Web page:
The ideal market entry strategy for Wetzel’s in the German market would be franchising. Wetzel is a renowned brand in the QSR industry and most Germans are lovers of wheat-based products. Germany is largely considered to be the ‘birthplace of most bread’ and other wheat and meat related products consumed worldwide including burgers, pretzels, and other preserved pastry goods and cakes. According to Statistical, the market for Bread & Bakery products amount to US$23,091m in 2019 alone, with a projected annual growth of 1.9% between 2019 and 2023 (Degerli, 2015). The average per capita consumption amounts to approximately 80 Kgs – the sixth largest in the world.

Franchising stands out as the most effective market entry model for Wetzel’s in Germany because of various cultural and economic, reasons as well as, current consumer trends in the country. In terms of culture, Germany is undoubtedly a bread & baked product giant in terms of production, consumption and the country’s historical background with bread and other wheat products. According to research, Germans are traditional loving people, especially in their culinary culture (Degerli, 2015). With thousands of years of experience in baking and consuming bread and other baked foods, quality is of the essence when it comes to consumption of most of these products. Germans want high-quality wheat products that match their taste and traditional cultures. In the southern part of the country, for example, major fast-food restaurant chains have failed terribly too small local restaurants and vendors because of the poor quality of their products. Most local businesses embrace tradition and culture in their cuisines and menus, which makes them more attractive to the locals compared to foreign restaurant chains – that mostly incorporate the ‘western culture’ in their foods.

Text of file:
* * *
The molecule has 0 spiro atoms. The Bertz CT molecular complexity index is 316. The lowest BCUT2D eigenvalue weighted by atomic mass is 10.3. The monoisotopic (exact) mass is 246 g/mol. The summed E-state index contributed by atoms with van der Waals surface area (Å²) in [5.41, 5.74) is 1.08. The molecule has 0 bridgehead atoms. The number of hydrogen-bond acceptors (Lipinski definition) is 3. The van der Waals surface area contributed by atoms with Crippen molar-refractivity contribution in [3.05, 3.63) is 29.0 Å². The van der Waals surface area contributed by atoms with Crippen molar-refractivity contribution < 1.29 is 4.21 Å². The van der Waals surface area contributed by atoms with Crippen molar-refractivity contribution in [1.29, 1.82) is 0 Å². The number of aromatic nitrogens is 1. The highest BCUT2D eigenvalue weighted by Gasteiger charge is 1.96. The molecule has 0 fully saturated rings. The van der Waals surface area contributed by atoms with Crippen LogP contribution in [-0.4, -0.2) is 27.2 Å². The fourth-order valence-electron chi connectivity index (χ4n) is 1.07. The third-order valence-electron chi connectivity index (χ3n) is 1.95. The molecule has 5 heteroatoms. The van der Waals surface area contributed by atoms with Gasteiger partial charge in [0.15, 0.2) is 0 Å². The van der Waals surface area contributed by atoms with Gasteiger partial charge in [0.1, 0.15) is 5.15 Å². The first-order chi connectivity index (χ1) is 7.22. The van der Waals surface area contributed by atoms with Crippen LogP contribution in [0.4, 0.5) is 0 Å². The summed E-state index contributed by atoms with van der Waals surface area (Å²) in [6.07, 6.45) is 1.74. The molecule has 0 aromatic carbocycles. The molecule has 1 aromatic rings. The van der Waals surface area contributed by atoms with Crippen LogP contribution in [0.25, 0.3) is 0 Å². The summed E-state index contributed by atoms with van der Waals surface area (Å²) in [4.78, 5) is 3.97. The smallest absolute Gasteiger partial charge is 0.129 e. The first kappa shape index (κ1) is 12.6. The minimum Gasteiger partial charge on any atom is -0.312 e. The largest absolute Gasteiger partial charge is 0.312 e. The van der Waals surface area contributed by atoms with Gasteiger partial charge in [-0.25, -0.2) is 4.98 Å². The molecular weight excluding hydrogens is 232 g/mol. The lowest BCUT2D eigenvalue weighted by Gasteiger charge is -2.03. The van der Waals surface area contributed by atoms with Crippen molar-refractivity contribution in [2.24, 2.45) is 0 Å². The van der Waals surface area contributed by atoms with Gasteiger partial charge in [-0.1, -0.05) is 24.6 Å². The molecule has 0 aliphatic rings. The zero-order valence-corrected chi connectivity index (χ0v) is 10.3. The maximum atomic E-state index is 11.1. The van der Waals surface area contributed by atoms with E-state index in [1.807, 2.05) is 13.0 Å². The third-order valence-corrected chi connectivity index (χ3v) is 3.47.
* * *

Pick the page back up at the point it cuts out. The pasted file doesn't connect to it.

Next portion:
By franchising its brand in major German cities, Wetzel’s will benefit immensely compared to any other strategy (Dant, 2011). Franchising will enable the Wetzel to adopt and incorporate the traditional culture that most Germans prefer in their menus. Most bread and baked products are consumed with meats like pork and beef. Pork accompanies most German bread & baked products, which makes it necessary for Wetzel’s to come up with a product that comprises high pork meat amounts to meet the consumers demands. Franchising also helps Wetzel’s to learn and understand the local market requirement in relation to laws and regulations, consumer trends, and market dynamics in the food industry. Germany, for example, offers relatively high marginal tax rates and complicated tax laws that the company may not be conversant with, and that would require high time and

financial investment levels. Through franchising, Wetzel is also bond to benefits from various trade deductions, allowances, and write-offs that match internationally competitive levels (Dant, 2011).